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In the Moment: PWR Courses Inspire Great Student Collaborations on Algorithmic Justice

Grace magazine cover

A new student-led journal named GRACE: Global Review of AI Community Ethics invites submissions from all over the globe and brings together Stanford students to collaborate on their research writing. 

For many PWR students, their first Stanford research projects for PWR1, ESF, and PWR2 launch career-long interests they pursue through to their honors theses and subsequent careers. In 2017, at the beginning of the techlash, a group of PWR students planned a new student journal on algorithmic justice, race, and gender in Silicon Valley. In 2022, these students, along with others who arrived over the next few years, received their first NSF grant to start their journal, GRACE, a name that resonates with the famed computer science pioneer, Grace Hopper and refers to the diverse religious traditions that shape many of our students’ ethical backgrounds. GRACE publishes research papers, research reviews, podcast interviews, op-eds, and is the only AI ethics journal on any North American or European campus that calls for submissions on ethical frameworks from a global perspective.  

Since January, GRACE has received more than 500 queries and submissions world-wide as well as numerous submissions from the Stanford community. PWR students from widely different backgrounds, academic years, and courses have revised their initial PWR research to write collaborative papers. Thus far, GRACE has received several co-authored submissions that originated as PWR projects: one on algorithmic policing written by a current co-term CS-student and a junior policy major, an AI medicine paper written by a medical student, a senior, and a sophomore, and a paper on algorithmic justice for Palestine from a junior, sophomore, and frosh.  Dr. Jernigan and Ginger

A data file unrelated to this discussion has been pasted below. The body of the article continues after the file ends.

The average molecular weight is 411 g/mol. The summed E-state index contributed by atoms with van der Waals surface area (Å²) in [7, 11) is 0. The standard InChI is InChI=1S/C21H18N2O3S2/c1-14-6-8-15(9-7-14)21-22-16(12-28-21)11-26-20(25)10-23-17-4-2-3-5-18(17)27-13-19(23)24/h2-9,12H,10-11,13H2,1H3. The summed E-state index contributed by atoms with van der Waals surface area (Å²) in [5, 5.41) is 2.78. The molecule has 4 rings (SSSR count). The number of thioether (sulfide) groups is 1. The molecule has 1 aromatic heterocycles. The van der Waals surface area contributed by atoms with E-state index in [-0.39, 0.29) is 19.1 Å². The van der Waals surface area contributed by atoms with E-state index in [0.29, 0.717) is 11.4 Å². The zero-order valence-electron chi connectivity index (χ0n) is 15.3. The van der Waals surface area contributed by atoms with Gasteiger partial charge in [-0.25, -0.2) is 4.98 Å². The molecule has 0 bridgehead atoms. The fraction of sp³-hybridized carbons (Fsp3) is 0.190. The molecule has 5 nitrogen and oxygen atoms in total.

For their Spring podcasts, GRACE advisors Dr. Harriett Jernigan and Dr. Brittany Hull will be interviewing such notable AI ethics practitioners as Dr. Timnit Gebru and Dr. Brandeis Marshall, while Stanford juniors Linda Denson and Tyah Roberts will interview Tawana Petty and Dr. Alex Hanna. Linda and Tyah will also be interviewed for an international Data Science ethics podcast.

Just as Stanford students represent GRACE locally and abroad, they also shape every part of the journal’s identity. Senior Nour Mary Aissaoui, a Leland Scholar, who studies computational biology on the pre-med track, reflects on all the influences of her design for the GRACE logo: "PWR was the first place I learned about cross-cultural cultural rhetorics, and how to write about inclusion. Our logo centers ethics in tech. It depicts empowerment of marginalized peoples who are disproportionately affected by AI and who continue to struggle for inclusion in tech spaces."

Reflecting on the long trajectory of PWR pedagogy and its arrival at GRACE, Dr.  Jernigan, known as Dr. J. to her students, remarks: “It’s wonderful to see a conversation develop from a classroom activity on Black spaces into a collaborative research paper that includes students from different years and fields.” PWR Lecturer Dr. Brittany S. Hull looks forward to seeing “how classroom discussions on belonging, professionalism, and policing Black language develop into collaborative research on misogynoir in tech.”

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